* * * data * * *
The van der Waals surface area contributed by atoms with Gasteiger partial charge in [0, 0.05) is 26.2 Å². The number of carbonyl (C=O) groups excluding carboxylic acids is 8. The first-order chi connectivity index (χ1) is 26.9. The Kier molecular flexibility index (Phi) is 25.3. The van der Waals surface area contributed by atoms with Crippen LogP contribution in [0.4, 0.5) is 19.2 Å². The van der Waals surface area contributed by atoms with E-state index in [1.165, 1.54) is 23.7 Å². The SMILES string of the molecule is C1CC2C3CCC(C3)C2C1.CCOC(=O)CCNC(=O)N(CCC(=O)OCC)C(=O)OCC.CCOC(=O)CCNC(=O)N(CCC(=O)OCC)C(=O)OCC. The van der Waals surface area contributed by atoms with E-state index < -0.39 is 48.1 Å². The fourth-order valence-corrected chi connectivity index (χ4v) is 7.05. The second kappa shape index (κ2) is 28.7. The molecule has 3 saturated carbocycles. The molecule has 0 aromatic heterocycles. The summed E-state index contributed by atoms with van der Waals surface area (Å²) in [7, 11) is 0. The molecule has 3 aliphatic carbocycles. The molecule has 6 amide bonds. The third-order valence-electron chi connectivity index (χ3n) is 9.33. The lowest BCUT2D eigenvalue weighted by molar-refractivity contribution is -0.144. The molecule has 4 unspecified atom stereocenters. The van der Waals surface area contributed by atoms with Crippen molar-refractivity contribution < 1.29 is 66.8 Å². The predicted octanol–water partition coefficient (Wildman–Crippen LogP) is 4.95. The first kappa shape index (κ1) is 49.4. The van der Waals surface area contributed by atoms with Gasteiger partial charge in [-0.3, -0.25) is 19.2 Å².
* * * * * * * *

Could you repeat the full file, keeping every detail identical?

The van der Waals surface area contributed by atoms with Gasteiger partial charge in [0, 0.05) is 26.2 Å². The number of carbonyl (C=O) groups excluding carboxylic acids is 8. The first-order chi connectivity index (χ1) is 26.9. The Kier molecular flexibility index (Phi) is 25.3. The van der Waals surface area contributed by atoms with Crippen LogP contribution in [0.4, 0.5) is 19.2 Å². The van der Waals surface area contributed by atoms with E-state index in [1.165, 1.54) is 23.7 Å². The SMILES string of the molecule is C1CC2C3CCC(C3)C2C1.CCOC(=O)CCNC(=O)N(CCC(=O)OCC)C(=O)OCC.CCOC(=O)CCNC(=O)N(CCC(=O)OCC)C(=O)OCC. The van der Waals surface area contributed by atoms with E-state index < -0.39 is 48.1 Å². The fourth-order valence-corrected chi connectivity index (χ4v) is 7.05. The second kappa shape index (κ2) is 28.7. The molecule has 3 saturated carbocycles. The molecule has 0 aromatic heterocycles. The summed E-state index contributed by atoms with van der Waals surface area (Å²) in [7, 11) is 0. The molecule has 3 aliphatic carbocycles. The molecule has 6 amide bonds. The third-order valence-electron chi connectivity index (χ3n) is 9.33. The lowest BCUT2D eigenvalue weighted by molar-refractivity contribution is -0.144. The molecule has 4 unspecified atom stereocenters. The van der Waals surface area contributed by atoms with Crippen molar-refractivity contribution < 1.29 is 66.8 Å². The predicted octanol–water partition coefficient (Wildman–Crippen LogP) is 4.95. The first kappa shape index (κ1) is 49.4. The van der Waals surface area contributed by atoms with Gasteiger partial charge in [-0.3, -0.25) is 19.2 Å².